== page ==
Low temperature may have an impact on the prevalence of type 2 diabetes in the absence of an effect on obesity because colder ambient temperatures stimulate brown adipose tissue12,13,14,15,16 which is capable of disposing large quantities of glucose and lipids12,39. The main weakness of such an interpretation is that there is no direct evidence for the US population that BAT is seasonally activated in populations living in colder regions, although this is known to be the case in Japan11 and in Europe18. It is possible that US populations respond differently to Japanese and European ones in this respect. Interestingly, a small clinical trial recently showed that mild cold exposure (15 °C) for 6 hours per day had marked benefits with respect to glucose homeostasis, and this happened despite only a modest increase in brown adipose tissue activation40. Although unfeasible as a clinical treatment option, this points to the possibility that cold may activate other, brown adipose tissue independent, pathways that influence glucose homeostasis, explaining the patterns we observed. If this is true, understanding the impact of cold on glucose homeostasis in humans should become a key future goal.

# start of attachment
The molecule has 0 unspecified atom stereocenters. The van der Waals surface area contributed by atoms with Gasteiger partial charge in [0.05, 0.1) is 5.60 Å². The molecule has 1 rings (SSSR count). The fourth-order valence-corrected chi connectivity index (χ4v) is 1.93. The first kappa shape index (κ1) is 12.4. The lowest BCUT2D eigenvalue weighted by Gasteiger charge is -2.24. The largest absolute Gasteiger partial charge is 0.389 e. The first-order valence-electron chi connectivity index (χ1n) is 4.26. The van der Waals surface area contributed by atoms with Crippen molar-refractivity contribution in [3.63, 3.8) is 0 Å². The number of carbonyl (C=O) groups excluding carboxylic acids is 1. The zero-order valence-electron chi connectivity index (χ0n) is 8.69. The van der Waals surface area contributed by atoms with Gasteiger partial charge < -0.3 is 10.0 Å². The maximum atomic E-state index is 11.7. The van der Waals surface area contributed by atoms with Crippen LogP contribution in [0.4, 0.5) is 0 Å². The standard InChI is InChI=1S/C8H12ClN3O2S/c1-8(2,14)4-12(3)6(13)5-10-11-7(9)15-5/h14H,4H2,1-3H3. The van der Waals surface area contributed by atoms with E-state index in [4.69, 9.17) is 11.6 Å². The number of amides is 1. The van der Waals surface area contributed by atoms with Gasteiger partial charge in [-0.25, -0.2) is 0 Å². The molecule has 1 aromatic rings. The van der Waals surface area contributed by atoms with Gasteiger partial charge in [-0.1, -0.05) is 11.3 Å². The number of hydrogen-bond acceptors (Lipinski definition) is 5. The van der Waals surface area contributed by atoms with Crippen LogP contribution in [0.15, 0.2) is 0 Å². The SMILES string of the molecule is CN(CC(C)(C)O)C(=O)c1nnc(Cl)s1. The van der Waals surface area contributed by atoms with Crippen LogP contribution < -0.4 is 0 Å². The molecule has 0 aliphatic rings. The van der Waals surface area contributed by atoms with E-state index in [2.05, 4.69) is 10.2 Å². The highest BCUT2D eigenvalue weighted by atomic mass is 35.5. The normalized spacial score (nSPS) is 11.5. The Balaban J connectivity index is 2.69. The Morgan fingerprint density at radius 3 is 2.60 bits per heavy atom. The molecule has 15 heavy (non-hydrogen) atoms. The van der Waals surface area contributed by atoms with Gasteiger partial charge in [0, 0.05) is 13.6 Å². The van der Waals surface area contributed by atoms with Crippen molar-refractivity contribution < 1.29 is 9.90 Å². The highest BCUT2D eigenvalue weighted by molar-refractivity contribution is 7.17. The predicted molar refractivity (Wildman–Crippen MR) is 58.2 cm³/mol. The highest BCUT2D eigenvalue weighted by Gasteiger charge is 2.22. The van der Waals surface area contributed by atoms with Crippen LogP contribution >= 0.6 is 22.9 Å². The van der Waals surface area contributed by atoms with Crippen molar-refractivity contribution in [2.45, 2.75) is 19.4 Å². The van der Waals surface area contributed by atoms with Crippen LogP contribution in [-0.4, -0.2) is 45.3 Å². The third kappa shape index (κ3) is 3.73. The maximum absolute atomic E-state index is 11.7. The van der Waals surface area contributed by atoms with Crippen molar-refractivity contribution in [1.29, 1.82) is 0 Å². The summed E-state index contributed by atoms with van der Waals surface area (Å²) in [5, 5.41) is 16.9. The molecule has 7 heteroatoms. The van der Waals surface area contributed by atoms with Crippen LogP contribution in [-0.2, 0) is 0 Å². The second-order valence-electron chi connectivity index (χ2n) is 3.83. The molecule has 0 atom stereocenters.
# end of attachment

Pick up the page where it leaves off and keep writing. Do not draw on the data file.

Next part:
We downloaded the county level data on the age adjusted prevalence of obesity and type 2 diabetes from the USA Centers for Disease Control and prevention web site (www.cdc.gov) (data download July 2014). This website provides data on the current prevalence rates of both diseases across 3146 counties or county equivalents from the continental USA. Excluding counties for which no data were available or for which temperature, poverty and race data were unavailable, left 2654 counties with complete data, comprising a total population of 170,430,015 individuals. The data are sorted by state and by the Federal information processing standard (FIPS) code, which is a 5 digit code that allows counties and county equivalent units to be uniquely identified. Data downloaded for this analysis relate to age adjusted prevalence. Detailed methods for how the county level data are compiled are available on the CDC web site (http://www.cdc.gov/diabetes/pdfs/data/). Briefly the prevalence of diabetes and obesity is estimated using data from the CDC Behavioural Risk factor surveillance system which is a monthly state based telephone survey of a nationally representative sample of adults aged >20 years old. Because it is telephone based it excludes individuals living in care homes or those without a telephone. The survey was changed in 2011 to include cell phone numbers. More than 400,000 individuals are contacted annually to take part in the survey which has been running since 1984. Individuals are judged to have diabetes if they respond ‘yes’ ; to the question “Has a doctor ever told you that you have diabetes”? excluding females who indicate in a follow-up question that they only had diabetes during pregnancy. Previous work indicates that self report of a physician’s prior diagnosis of diabetes is highly reliable compared to medical records41. This question does not separate those with type 1 and type 2 diabetes. In the adult population of the USA more than 96% of diabetes is type 2, we therefore called the estimated prevalence that of type 2 diabetes. Given the magnitudes of the trends described here they cannot be attributed to differences in prevalence of the type 1 diabetes. For obesity, in the telephone interview, individuals self report their height and weight in response to the questions “About how much do you weigh without shoes”? and “About how tall are you without shoes”? which are then converted if necessary to kg and metres before calculating the Body mass index (BMI = (height)2/weight). A BMI >30 is then classed as obese using the WHO standard for Caucasians1. This is applied independent of actual race. Individuals normally over estimate their own height and underestimate their own weight in a self report setting42,43 and hence these estimates are likely to be conservative. However, we considered it unlikely that individuals would be deceptive about their diabetes status, height and weight in relation to ambient temperature and hence it seems improbable that the reported trends are a consequence of such biases. In addition to the health questions individuals are also asked a core of demographic questions which include age, sex, race, marital status, education, employment status, income and home ownership status.